This past week’s FireEye breach reminds us once again that no one is truly 100% safe from bad actors. FireEye, despite being one of the largest cybersecurity firms, was still able to be breached along with many other companies. We won’t go into too much detail on the attack since it has already been widely covered by many outlets. It seems like the Solar Winds attack was discovered as part of the FireEye breach so perhaps this could be a god send. If it wasn’t for FireEye’s detection, who knows how long the attackers would have gotten away with ongoing access to the Solar Winds customers. Our CEO, Kris Rides, posted a warning on Linkedin prior to the Solar Winds news, “for all those FireEye, Inc. bashers, just remember you’re not 100% secure.” How accurate that has turned out to be?
Fireye’s response and transparency has been exceptional and this is a good reminder that getting hacked is not the end all, be all. The way you detect, remediate, and handle the fall out of an attack is extremely important.
Now as Kris mentioned no one can be 100% secure and the security community knows this. What’s important is that we communicate this outside of our industry but ensure that this doesn’t become an excuse for companies to neglect security. We often help smaller companies build cost effective security programs, it’s surprising what can be done with a relatively modest budget and how penetration tests and an annual risk assessment can be a great sales tool. We have to remember for many large companies their security team is a major part of the vendor onboarding process and decision makers know this.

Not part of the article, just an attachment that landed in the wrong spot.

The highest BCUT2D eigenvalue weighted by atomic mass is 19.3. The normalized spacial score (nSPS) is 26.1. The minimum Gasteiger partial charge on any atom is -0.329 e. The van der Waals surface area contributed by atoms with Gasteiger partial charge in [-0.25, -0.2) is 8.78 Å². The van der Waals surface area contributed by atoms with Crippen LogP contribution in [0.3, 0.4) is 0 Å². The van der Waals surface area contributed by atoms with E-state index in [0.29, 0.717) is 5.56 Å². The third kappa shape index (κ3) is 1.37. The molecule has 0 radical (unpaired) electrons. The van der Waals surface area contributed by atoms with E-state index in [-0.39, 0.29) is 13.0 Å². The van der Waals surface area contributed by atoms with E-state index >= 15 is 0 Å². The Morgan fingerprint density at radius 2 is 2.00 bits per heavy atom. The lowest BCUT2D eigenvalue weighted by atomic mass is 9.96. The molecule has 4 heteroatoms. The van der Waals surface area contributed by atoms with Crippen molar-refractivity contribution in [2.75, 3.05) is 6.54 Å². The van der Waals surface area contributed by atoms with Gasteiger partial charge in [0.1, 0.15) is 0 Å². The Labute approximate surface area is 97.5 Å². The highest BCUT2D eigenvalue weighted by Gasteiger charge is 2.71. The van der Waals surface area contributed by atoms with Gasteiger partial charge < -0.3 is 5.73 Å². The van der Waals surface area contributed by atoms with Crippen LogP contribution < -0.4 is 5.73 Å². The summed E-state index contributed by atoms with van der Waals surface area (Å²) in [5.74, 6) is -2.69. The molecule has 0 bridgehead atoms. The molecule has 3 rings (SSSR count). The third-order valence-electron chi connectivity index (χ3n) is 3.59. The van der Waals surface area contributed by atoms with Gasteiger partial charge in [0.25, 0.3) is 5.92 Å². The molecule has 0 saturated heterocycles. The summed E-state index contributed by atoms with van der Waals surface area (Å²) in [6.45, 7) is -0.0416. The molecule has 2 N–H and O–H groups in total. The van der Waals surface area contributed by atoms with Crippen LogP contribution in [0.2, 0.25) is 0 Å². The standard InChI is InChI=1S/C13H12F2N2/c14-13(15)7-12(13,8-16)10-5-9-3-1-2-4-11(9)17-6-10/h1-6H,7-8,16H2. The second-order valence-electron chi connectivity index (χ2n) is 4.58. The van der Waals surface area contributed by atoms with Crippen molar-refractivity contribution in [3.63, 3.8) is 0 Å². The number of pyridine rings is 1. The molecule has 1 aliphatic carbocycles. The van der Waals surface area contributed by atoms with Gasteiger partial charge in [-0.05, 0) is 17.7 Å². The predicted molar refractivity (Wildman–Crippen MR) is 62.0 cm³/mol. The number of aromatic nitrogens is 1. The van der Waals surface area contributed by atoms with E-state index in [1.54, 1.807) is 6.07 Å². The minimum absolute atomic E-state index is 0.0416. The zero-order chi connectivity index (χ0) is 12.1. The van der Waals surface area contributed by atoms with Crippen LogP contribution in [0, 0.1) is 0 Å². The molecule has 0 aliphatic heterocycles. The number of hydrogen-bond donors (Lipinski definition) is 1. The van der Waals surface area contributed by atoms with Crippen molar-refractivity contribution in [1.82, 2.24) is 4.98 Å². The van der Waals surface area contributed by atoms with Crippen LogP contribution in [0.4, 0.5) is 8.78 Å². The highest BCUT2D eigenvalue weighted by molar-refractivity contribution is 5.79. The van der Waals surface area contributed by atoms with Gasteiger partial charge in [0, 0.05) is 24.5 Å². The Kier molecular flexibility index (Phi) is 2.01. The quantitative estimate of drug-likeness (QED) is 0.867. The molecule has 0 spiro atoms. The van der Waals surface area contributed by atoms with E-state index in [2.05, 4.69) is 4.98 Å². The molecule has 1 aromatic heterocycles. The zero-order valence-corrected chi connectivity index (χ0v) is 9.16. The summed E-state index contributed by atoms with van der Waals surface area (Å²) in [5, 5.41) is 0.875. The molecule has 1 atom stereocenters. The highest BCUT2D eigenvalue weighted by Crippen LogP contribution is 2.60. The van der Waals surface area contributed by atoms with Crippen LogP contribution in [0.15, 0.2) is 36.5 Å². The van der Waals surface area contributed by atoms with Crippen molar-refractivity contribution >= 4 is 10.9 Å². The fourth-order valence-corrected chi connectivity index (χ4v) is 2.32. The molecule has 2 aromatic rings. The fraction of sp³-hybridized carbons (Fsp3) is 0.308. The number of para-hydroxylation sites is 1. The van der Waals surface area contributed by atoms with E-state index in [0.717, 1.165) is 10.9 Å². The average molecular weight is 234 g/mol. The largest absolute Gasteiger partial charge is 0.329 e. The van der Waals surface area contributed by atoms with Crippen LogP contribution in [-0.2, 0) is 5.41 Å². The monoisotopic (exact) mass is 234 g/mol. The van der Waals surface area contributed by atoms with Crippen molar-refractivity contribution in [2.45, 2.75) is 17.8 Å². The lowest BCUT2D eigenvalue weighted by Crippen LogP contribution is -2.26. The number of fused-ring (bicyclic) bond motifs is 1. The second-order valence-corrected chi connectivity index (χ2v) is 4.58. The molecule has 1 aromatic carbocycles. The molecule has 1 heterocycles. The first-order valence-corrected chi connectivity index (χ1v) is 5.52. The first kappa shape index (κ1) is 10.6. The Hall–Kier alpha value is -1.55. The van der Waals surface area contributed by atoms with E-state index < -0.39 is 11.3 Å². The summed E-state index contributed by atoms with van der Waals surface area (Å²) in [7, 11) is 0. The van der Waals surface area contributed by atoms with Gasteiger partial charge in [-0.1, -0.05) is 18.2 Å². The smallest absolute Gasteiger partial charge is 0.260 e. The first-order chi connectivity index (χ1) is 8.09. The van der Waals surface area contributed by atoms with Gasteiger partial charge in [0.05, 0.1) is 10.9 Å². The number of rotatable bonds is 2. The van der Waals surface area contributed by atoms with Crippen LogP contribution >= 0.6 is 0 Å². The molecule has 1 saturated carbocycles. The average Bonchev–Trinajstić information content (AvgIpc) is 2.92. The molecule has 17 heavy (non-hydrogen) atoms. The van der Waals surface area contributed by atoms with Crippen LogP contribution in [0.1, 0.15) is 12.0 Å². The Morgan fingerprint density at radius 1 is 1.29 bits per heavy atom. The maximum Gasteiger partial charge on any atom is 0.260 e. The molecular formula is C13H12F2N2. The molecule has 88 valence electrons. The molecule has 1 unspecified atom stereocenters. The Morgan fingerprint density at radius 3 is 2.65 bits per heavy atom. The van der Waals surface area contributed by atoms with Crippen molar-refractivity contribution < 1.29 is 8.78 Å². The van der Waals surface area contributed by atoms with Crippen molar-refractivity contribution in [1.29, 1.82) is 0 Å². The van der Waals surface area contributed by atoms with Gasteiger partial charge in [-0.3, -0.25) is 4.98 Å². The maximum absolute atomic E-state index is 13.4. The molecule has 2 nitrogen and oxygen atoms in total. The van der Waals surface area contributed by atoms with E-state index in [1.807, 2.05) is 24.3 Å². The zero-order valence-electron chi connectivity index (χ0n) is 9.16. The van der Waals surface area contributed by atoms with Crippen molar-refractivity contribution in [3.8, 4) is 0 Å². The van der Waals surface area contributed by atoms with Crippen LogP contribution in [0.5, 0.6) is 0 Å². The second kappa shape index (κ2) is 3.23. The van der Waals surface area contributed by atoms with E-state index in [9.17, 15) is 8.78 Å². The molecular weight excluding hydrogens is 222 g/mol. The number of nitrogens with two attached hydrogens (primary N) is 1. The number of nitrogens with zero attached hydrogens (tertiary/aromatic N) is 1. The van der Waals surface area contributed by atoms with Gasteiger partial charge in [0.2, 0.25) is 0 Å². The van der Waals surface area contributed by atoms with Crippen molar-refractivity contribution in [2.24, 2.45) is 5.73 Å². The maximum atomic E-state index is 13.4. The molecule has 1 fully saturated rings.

With larger companies it’s important that the board see the investment in security as exactly that, an investment. If the quality of your security program is best in class for your industry you’re going to help yourself immensely. Often it’s a battle based on effort, if the effort required to get past your defense isn’t worth the reward, those that are financially motivated tend to move on to an easier target….. so keep spending and hopefully you will never see a return on investment.